Who works social media for the pope? A couple of Americans

t happens when two unknown college students go to work for one of the most recognized people in the world -- Pope Francis? Social media magic.

Melissa Connolly, left, and Tatum Murray, right, stand in St. Peter's Square. Photo courtesy of Melissa Connolly and Tatum Murray

Melissa Connolly, left, and Tatum Murray, right, stand in St. Peter’s Square. Photo courtesy of Melissa Connolly and Tatum Murray

PHILADELPHIA (RNS) Earlier this year, two Villanova University students went to Rome to do social media for one of the most recognizable faces on Earth: Pope Francis.

But this week, the pope is coming to them.

Melissa Connolly and Tatum Murray, both 21-year-old seniors, spent the spring working for the Vatican’s Pontifical Council for Social Communications and its site, News.va — a site that combines the Vatican’s newspaper, radio, television and online media.

“We helped manage the site; posted on the Facebook, Instagram and Twitter accounts; gave feedback on social media; and attended papal events as part of the press,” Connolly said.

Villanova University, a Catholic university near Philadelphia, where the pope will arrive Saturday, sends up to 10 students each year to serve in different internship roles at the Vatican and other media outlets in Rome.

The internship “allows us to provide students who can be real resources to the church, as it engages in a conversation with the world about social justice, the nature of values and the kind of societies we should have — through communication and social media,” said Villanova professor Bryan Crable, who directs the program.

Religion News Service graphic by T.J. Thomson

Religion News Service graphic by T.J. Thomson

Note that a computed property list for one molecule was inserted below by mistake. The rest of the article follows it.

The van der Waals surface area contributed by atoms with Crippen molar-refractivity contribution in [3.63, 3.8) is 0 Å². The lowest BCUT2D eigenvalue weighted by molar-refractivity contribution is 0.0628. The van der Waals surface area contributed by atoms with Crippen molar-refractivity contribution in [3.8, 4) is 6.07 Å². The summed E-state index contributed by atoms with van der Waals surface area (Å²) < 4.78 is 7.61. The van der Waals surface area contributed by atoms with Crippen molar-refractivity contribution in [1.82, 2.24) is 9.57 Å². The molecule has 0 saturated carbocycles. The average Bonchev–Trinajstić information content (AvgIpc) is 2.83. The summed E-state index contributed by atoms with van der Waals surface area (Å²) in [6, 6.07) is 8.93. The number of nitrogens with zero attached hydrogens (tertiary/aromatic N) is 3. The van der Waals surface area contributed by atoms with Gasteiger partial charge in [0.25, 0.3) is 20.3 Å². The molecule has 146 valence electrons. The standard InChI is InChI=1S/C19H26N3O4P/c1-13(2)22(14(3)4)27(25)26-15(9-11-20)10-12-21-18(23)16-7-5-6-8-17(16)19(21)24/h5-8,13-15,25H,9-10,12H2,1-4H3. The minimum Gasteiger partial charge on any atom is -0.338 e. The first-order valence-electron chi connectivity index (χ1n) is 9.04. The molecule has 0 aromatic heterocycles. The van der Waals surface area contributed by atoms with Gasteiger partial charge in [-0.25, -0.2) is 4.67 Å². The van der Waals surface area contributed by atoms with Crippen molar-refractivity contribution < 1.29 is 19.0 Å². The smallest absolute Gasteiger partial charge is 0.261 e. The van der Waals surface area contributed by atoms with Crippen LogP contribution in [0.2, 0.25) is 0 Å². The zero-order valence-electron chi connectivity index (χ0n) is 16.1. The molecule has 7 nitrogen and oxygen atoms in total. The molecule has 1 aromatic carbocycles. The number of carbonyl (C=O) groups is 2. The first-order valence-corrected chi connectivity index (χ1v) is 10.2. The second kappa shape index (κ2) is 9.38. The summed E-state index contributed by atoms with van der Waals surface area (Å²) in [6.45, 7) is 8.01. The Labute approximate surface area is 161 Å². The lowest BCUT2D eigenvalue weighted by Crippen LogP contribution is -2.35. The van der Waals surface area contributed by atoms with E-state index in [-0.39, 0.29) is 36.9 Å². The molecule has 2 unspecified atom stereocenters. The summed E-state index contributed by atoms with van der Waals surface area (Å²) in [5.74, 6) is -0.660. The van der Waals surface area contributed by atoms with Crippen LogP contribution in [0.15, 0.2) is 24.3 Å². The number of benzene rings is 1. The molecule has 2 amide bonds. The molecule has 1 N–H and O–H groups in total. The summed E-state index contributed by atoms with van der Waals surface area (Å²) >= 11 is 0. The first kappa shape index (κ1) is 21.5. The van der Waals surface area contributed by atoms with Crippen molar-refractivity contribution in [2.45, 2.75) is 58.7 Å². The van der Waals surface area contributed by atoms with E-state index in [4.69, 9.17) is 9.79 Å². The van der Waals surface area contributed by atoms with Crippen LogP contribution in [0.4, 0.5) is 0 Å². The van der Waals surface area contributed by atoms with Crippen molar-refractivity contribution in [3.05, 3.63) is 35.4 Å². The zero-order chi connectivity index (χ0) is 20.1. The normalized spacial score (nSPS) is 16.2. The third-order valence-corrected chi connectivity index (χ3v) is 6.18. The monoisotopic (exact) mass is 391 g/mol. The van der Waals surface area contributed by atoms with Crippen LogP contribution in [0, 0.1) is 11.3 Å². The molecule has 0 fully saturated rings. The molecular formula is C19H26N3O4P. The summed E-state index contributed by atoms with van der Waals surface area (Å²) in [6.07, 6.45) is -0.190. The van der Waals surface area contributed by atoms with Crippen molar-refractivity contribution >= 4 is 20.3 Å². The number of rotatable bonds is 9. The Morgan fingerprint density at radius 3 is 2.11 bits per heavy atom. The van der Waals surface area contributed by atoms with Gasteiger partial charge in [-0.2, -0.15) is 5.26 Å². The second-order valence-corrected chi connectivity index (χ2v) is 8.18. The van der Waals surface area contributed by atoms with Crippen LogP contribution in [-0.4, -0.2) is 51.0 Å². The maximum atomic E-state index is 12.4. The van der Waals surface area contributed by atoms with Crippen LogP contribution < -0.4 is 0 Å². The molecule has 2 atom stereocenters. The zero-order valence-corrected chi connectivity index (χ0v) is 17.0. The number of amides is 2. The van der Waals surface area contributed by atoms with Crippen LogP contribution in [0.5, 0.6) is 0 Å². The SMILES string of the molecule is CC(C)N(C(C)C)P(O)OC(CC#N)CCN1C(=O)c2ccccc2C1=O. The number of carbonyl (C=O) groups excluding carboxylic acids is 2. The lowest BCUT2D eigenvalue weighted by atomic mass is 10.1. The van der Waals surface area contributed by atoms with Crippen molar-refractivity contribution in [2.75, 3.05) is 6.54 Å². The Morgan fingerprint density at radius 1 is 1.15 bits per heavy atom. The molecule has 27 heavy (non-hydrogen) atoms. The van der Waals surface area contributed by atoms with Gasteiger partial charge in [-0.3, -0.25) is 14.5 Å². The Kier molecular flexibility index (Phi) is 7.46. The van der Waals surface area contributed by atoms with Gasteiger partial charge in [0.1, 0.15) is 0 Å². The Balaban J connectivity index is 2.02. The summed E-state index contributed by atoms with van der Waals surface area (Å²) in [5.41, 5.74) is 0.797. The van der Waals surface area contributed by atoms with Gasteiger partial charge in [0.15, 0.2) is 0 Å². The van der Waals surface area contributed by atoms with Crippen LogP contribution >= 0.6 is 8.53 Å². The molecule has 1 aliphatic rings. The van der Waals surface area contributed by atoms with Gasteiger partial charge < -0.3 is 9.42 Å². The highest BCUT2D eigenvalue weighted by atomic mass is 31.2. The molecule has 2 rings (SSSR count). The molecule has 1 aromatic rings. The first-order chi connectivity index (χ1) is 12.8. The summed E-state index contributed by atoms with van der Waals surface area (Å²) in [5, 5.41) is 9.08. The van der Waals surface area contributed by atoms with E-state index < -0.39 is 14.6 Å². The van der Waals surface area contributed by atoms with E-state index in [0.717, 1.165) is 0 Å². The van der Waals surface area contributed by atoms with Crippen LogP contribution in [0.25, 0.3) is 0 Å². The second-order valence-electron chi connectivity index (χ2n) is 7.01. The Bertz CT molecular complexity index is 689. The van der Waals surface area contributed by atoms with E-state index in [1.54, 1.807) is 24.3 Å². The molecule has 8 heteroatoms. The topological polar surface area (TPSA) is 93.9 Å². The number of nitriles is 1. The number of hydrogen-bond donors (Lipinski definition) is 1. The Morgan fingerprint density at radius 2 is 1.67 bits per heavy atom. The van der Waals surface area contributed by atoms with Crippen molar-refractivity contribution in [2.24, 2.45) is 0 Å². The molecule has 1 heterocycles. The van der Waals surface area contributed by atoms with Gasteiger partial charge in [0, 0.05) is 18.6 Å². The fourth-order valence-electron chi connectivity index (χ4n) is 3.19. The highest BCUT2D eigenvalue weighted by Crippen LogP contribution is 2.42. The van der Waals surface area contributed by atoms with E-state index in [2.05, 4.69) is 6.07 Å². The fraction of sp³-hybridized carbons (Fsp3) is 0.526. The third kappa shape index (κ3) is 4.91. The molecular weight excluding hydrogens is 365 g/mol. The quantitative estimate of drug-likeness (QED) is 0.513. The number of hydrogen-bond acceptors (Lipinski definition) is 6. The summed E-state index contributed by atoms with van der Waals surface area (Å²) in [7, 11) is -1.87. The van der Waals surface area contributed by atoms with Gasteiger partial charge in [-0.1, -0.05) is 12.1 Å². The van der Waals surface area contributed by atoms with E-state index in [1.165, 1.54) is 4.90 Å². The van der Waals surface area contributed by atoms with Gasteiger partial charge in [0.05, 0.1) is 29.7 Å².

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Murray, who grew up in a non-Catholic family, said she’d coveted the Vatican internship since her first day at Villanova.

“I’m interested in social media, travel and Catholicism, so it seemed like the perfect thing,” Murray said.

The internship is also a study abroad opportunity that partners with Arcadia University in Rome. Students take classes and live in apartments alongside Italian families.

Murray said the most difficult part of the internship was producing social media content for a religious institution instead of as an individual.

“It was interesting trying to find ways to engage followers using different tactics than I can use for myself in everyday life,” she said. “We wanted to engage, but not be too informal. It was difficult finding the balance.”

Christopher Bellitto, an expert on Catholic history at Kean University, said Francis is using social media better than previous popes, but that the social media era is still young and there’s not much to compare it with.

“It would be like saying Noah built the best ark,” he said.

Villanova interns have been at the forefront of many technological developments at the Vatican, such as the creation of the pope’s YouTube channel and Twitter account.

Murray said social media is a valuable part of getting the pope’s and the Vatican’s messages out.

“Social media gives the pope a chance to engage across different generations and become accessible to people all around the world,” Murray said.

Connolly agrees that the pope’s social media presence is important.

“When you see the pope pop up on your Twitter feed, it’s like seeing one of your friends,” Connolly said.

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